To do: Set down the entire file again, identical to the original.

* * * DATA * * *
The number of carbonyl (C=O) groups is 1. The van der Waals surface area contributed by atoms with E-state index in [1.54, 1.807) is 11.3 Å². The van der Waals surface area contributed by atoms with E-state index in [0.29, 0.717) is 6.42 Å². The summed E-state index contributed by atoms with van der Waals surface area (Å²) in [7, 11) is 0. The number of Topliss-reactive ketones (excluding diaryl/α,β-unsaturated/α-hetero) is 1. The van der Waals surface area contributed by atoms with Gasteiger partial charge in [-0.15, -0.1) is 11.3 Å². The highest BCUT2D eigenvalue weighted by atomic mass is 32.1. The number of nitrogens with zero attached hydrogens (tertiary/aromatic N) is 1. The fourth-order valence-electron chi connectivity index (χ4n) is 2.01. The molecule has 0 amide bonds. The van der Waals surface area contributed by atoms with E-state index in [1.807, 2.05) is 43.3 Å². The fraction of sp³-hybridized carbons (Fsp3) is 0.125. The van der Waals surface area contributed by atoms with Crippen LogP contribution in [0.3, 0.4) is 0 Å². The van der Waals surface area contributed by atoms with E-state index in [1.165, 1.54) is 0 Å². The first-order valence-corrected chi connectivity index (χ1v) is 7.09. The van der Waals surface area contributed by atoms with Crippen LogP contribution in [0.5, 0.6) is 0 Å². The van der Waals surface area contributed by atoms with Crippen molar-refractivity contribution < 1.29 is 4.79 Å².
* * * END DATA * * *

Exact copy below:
The number of carbonyl (C=O) groups is 1. The van der Waals surface area contributed by atoms with E-state index in [1.54, 1.807) is 11.3 Å². The van der Waals surface area contributed by atoms with E-state index in [0.29, 0.717) is 6.42 Å². The summed E-state index contributed by atoms with van der Waals surface area (Å²) in [7, 11) is 0. The number of Topliss-reactive ketones (excluding diaryl/α,β-unsaturated/α-hetero) is 1. The van der Waals surface area contributed by atoms with Gasteiger partial charge in [-0.15, -0.1) is 11.3 Å². The highest BCUT2D eigenvalue weighted by atomic mass is 32.1. The number of nitrogens with zero attached hydrogens (tertiary/aromatic N) is 1. The fourth-order valence-electron chi connectivity index (χ4n) is 2.01. The molecule has 0 amide bonds. The van der Waals surface area contributed by atoms with E-state index in [1.807, 2.05) is 43.3 Å². The fraction of sp³-hybridized carbons (Fsp3) is 0.125. The van der Waals surface area contributed by atoms with Crippen LogP contribution in [0.3, 0.4) is 0 Å². The van der Waals surface area contributed by atoms with E-state index in [1.165, 1.54) is 0 Å². The first-order valence-corrected chi connectivity index (χ1v) is 7.09. The van der Waals surface area contributed by atoms with Crippen LogP contribution in [0.5, 0.6) is 0 Å². The van der Waals surface area contributed by atoms with Crippen molar-refractivity contribution < 1.29 is 4.79 Å².